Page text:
The Food Safety and Inspection Service (FSIS) recently published an updated FSIS Compliance Guideline for Label Approval (guideline). The purpose of the revised guideline is to provide establishments clarity on which labels require the Labeling and Program Delivery Staff (LPDS) approval, or qualify for generic approval. The comment period on the revised guideline closed Oct. 17. 

On Oct. 18, the Grain Inspection, Packers and Stockyards Administration (GIPSA) published two Federal Register notices to terminate rulemaking that would have likely resulted in increased litigation against packers for violations of the Packers and Stockyard Act (P&S Act). 

The first notice withdraws the Interim Final Rule (IFR) published on Dec. 20, 2016, titled Scope of Sections 202(a) and (b) of the Packers and Stockyards Act. This IFR would have amended GIPSA regulations to eliminate the requirement that GIPSA and producers/growers demonstrate competitive injury to prove violations of Section 202(a) and (b). These sections make it unlawful for packers to engage “unfair, unjustly discriminatory or deceptive” practices and “make or give any undue or unreasonable preference or advantage to any particular person.”

The second notice indicates that GIPSA will take no further action on a Dec. 20, 2016, proposed rule titled Unfair Practices and Undue Preferences in Violation of the Packers and Stockyards Act. This proposed rule would have defined specific conduct that would be considered an unfair practice or undue preference under the P&S Act. 

By way of background, in June 2010, GIPSA published a proposed rule to address complaints by producers and growers that regulated entities were using market power and concentration to harm them. Among other things, the proposed rule would have amended the agency’s regulations to codify the agency’s “longstanding” interpretation that competitive harm is not required to prove violations of Section 202(a) and (b) of the P&S Act. The proposed rule would have also amended the regulations to provide specific examples of unfair practices and criteria for determining undue preferences.

After opposition by many stakeholders, Congress used the appropriations process to prevent further rulemaking and implementation of the above proposed regulations for fiscal years 2012 through 2015; however, the Appropriations Acts for fiscal years 2016 and 2017 did not preclude adoption of the regulations. To that extent, on Dec. 20, 2016, GIPSA published the IFR to codify the agency’s interpretation with respect to violations of Sections 202(a) and (b) of the P&S Act and competitive harm. The agency also published a revised proposed rule to provide specific examples of conduct that would be deemed unfair or undue preference.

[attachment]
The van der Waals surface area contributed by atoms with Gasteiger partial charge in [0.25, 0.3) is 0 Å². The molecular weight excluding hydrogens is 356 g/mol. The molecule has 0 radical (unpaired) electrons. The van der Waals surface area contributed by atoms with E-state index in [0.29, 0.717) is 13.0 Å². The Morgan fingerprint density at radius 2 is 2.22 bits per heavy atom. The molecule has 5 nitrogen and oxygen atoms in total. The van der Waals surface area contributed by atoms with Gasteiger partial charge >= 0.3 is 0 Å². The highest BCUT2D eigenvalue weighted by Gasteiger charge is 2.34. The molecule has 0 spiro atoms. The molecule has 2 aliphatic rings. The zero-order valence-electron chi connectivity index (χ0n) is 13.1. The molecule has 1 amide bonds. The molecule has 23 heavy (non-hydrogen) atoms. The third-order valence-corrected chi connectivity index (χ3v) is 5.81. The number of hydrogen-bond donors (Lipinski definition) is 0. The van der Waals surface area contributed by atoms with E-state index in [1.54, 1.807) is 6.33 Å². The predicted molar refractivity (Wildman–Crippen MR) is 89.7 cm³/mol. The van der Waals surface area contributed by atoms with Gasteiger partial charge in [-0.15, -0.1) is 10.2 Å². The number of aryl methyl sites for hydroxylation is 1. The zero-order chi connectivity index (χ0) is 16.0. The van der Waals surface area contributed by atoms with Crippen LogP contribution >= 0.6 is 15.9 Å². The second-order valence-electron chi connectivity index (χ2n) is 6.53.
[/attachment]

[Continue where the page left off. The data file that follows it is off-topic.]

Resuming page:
After the presidential election, GIPSA subsequently published a series of Federal Register notices to delay the effective date of the IFR. GIPSA then published a proposed rule presenting four alternatives for disposing of the IFR: 1) allow the IFR to become effective on Oct. 19, 2017; 2) suspend the IFR indefinitely; 3) delay the effective date of the IFR further; and 4) withdraw the IFR.

After considering comments on the April 12, 2017, proposed rule, GISA has issued a final rule to withdraw the IFR. In doing so, GIPSA cites to two reasons. First, the agency acknowledges that some U.S. Court of Appeals are not likely to give deference to GIPSA’s “longstanding” interpretation that the P&S Act does not require a showing of competitive harm to prove violations of Section 202(a) and (b). Although the agency cites certain case law it claims supports its interpretation, the agency agrees that the IFR would conflict with precedent in several Circuit courts and “allowing the IFR to go into effect would create an unworkable legal patchwork.”

Second, the agency states it is withdrawing the IFR because it did not satisfy the Administrative Procedure Act’s (APA) notice and comment requirements in 5 U.S.C. § 553(b) and (c).  Specifically, to promulgate a rule as interim final and forego the normal notice and comment procedure, the agency must invoke the “good cause” exception and explain why the normal procedure would be “impracticable, unnecessary, or contrary to the public interest.” When issuing the IFR without additional notice and comment, the agency simply indicated it already reviewed comments on the June 2010 proposed rule that contained a nearly identical proposed regulation. The agency now acknowledges this explanation would not likely withstand judicial scrutiny because comments on the June 2010 rule would be outdated and not “fresh.” The agency also states it cannot now support it had good cause to dispense with the normal notice and comment procedures because, among other reasons, neither Congress nor a court mandated the rule, there were no deadlines for issuing the rule and there was no evidence the public would be harmed if the agency allowed another round of notice and comment.

In conjunction with the final rule withdrawing the IFR, the agency also issued a Federal Register notice announcing that it will not take any further action on the Dec. 20, 2016, proposed rule that would define specific conduct which would constitute unfair practices or undue preference.  Because this proposed rule was intended to define the actions that would violate Sections 202(a) and (b) of the P&S Act without a showing of competitive harm, the agency notes the proposed rule also conflicts with legal precedent in several circuits. 

It appears that both rules are dead for now, and to be frank, will not likely be resurrected outside of legislation. NP